One of your vendors failed to provide its service at the last minute.
Since you are not able to provide all types of services in an event, you must procure them from relevant vendors. It's both good and bad sides. It's good, because you handover some of your heavy burden to someone else, it's bad, because you lose control over that event service and your success becomes dependent upon your vendor's success. If one of your vendors fails or cancels, you may suddenly fall into a deep trouble so, you should have a list of back-up vendors (caterers, entertainers, etc) on file that you can call if a hired vendor fails to fulfil their contract. Maybe you cannot serve the best meal but you can save the day.
Suddenly you have an emergency situation.
People brings your event their personal problems as well and those problems are never written in registry forms, until they suddenly come up in the middle of your event. Especially senior people are potential candidates for emergency health problems. On the other hand, you must always have an evacuation plan against fire or other similar emergency situations. Developing an effective crisis management plan is essential to ensure everyone from delegates and speakers to venue support staff who know exactly what to do in case of an emergency situation and are fully briefed on alternative arrangements or evacuation procedures. All information about emergency plans should be posted clearly on visible places and shared via info packages distributed to participants.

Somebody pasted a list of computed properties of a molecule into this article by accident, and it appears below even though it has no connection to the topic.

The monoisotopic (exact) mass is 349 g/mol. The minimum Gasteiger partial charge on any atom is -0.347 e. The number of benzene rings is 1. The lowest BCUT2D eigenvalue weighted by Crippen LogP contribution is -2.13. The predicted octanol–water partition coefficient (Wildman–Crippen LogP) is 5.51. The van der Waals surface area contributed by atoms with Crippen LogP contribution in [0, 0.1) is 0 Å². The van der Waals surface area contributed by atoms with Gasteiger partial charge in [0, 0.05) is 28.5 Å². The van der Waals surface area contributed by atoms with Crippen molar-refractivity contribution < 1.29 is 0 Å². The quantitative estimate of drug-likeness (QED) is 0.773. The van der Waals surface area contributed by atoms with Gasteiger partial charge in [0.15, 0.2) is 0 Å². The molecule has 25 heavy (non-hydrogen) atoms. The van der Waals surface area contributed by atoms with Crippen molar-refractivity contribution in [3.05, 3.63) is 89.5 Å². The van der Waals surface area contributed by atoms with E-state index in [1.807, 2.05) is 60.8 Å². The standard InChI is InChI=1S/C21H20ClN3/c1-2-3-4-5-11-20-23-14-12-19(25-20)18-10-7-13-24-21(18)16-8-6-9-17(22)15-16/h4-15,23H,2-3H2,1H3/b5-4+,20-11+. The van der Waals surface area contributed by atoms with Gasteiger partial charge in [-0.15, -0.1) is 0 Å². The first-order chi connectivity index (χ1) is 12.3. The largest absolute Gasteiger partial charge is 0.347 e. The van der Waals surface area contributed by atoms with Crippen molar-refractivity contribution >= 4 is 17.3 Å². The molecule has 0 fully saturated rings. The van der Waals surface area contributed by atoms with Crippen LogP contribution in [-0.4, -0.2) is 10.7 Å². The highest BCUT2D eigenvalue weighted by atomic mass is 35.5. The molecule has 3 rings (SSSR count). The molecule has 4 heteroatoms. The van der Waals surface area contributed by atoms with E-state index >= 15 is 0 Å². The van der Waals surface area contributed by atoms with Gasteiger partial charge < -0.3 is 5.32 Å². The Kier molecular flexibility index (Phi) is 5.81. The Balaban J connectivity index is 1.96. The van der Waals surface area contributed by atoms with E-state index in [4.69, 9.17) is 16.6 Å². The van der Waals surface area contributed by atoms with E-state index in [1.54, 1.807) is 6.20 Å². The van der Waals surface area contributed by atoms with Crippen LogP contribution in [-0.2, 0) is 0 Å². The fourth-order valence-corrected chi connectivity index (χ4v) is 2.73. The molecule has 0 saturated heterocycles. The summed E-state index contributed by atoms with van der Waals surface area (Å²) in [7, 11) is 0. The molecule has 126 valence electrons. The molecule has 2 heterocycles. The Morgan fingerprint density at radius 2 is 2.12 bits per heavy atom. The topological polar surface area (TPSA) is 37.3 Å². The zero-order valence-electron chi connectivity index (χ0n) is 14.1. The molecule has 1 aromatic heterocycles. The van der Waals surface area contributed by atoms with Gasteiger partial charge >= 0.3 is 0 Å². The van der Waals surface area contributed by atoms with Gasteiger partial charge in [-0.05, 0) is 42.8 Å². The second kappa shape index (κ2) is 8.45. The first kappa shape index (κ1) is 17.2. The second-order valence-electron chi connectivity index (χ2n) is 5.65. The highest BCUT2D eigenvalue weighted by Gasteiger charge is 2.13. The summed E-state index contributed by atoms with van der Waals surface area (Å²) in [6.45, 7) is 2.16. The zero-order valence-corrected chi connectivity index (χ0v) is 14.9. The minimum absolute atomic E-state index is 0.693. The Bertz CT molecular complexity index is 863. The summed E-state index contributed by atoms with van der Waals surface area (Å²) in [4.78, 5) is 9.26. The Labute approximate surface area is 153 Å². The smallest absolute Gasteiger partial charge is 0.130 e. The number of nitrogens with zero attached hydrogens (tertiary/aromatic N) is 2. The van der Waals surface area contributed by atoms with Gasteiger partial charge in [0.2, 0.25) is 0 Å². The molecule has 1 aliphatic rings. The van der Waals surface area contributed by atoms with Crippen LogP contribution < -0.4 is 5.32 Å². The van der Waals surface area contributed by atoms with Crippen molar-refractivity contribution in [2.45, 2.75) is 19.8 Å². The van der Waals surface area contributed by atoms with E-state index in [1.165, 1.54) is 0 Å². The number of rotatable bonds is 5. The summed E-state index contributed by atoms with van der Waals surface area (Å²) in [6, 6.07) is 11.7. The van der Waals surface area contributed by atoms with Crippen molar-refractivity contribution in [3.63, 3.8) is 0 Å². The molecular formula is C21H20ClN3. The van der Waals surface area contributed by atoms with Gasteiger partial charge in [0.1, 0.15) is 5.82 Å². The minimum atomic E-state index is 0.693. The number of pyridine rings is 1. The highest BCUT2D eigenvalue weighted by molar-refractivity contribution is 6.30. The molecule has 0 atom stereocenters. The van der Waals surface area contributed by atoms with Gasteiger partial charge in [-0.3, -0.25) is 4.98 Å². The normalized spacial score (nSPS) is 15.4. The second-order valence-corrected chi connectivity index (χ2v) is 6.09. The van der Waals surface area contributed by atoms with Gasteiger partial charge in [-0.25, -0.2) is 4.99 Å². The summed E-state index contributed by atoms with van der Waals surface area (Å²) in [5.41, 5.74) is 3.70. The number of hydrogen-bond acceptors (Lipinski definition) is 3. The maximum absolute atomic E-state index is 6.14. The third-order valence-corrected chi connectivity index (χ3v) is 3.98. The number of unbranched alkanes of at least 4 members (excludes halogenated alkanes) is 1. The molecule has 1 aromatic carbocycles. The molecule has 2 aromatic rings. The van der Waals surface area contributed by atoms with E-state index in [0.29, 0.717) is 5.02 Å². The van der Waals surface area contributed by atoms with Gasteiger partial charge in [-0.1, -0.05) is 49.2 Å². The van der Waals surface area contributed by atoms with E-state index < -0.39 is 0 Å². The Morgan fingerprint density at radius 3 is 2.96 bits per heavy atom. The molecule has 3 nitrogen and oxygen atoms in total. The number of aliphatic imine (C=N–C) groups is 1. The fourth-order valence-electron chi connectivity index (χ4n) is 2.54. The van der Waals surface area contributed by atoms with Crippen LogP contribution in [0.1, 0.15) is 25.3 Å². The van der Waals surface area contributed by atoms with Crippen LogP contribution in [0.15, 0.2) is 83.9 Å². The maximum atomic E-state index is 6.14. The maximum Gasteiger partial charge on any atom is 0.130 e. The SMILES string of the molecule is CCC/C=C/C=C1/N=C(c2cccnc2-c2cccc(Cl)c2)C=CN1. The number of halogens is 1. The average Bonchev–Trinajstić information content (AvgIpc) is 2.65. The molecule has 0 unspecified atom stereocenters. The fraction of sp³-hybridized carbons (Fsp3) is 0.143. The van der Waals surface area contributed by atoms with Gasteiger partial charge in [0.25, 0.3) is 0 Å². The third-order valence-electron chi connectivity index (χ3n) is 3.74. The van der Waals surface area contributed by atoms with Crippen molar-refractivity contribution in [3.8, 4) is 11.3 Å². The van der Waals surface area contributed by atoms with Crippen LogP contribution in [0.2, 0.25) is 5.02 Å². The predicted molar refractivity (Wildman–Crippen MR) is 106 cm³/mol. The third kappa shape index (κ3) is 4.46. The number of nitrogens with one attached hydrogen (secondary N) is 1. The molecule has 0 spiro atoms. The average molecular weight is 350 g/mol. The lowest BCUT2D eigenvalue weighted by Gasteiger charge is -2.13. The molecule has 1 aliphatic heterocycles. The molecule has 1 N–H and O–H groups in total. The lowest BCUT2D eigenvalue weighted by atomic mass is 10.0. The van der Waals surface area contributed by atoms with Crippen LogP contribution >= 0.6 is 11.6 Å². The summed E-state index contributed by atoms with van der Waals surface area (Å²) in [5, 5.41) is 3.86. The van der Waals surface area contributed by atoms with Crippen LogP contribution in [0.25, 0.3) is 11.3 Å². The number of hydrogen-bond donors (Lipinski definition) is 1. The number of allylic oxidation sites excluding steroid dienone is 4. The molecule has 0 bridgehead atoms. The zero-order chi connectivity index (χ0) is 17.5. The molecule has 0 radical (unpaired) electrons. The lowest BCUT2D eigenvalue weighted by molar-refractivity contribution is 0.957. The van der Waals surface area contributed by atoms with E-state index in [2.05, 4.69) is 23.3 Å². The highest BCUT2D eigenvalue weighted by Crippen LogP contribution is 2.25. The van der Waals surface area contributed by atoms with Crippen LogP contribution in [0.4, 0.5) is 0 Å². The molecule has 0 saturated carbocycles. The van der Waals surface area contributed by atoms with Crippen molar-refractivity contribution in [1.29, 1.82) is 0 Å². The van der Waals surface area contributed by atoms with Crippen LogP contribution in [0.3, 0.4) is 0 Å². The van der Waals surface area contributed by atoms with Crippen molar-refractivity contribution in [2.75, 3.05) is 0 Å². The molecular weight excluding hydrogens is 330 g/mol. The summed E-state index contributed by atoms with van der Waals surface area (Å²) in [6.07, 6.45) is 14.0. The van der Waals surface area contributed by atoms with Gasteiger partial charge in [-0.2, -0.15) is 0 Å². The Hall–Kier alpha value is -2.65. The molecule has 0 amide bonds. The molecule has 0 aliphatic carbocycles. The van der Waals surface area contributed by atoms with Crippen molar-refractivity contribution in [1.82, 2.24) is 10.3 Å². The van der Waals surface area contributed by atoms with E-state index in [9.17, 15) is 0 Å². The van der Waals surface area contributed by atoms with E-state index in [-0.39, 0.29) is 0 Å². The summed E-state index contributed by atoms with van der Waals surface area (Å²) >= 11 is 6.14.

Your volunteer staff got the message wrong, so you lost one of the participants somewhere in airport.
Keep your communication lines open and use online systems as much as possible so that, you don't allow time sensitive issues fail. Don't forget the world is round and time zones differ in each country. So be reachable all the time. If necessary, task your staff as shifts. Communication doesn't mean only the communication lines but most of the time it's the language you speak. So, work with professionals who can speak and understand even heavy accents of participants if your event is an international one. A healthy communication system can solve many problems before they started.
Your event got really bad critics on media because your staff behaved badly against journalists.
Sharing your plan with the media and keeping them updated is also a critical issue. If you have invited journalists or photographers to the event, keep them informed. Do not treat them impolite. Always try to be helpful. If necessary, send a press release to media organizations about your event. This will help in deflecting any negative focus away from the event.
In conclusion, you can list a lot of Murphy Rules for event management business. While most of them are the ones you might expect and familiar with, the others are still unexpected, unimagined misfortunate and surprisingly new type of mishaps of event organizing business. The basic rules for crisis management of an event are to backup each and every step, to provide clean and effective lines of communication with all parties and to follow your event with close attention until it ends safely. Since there are many issues needed to be dealt with carefully in event management, my suggestion would be using a well designed professional event management software which can organize your efforts and gives you a huge amount of flexibility and communication choices.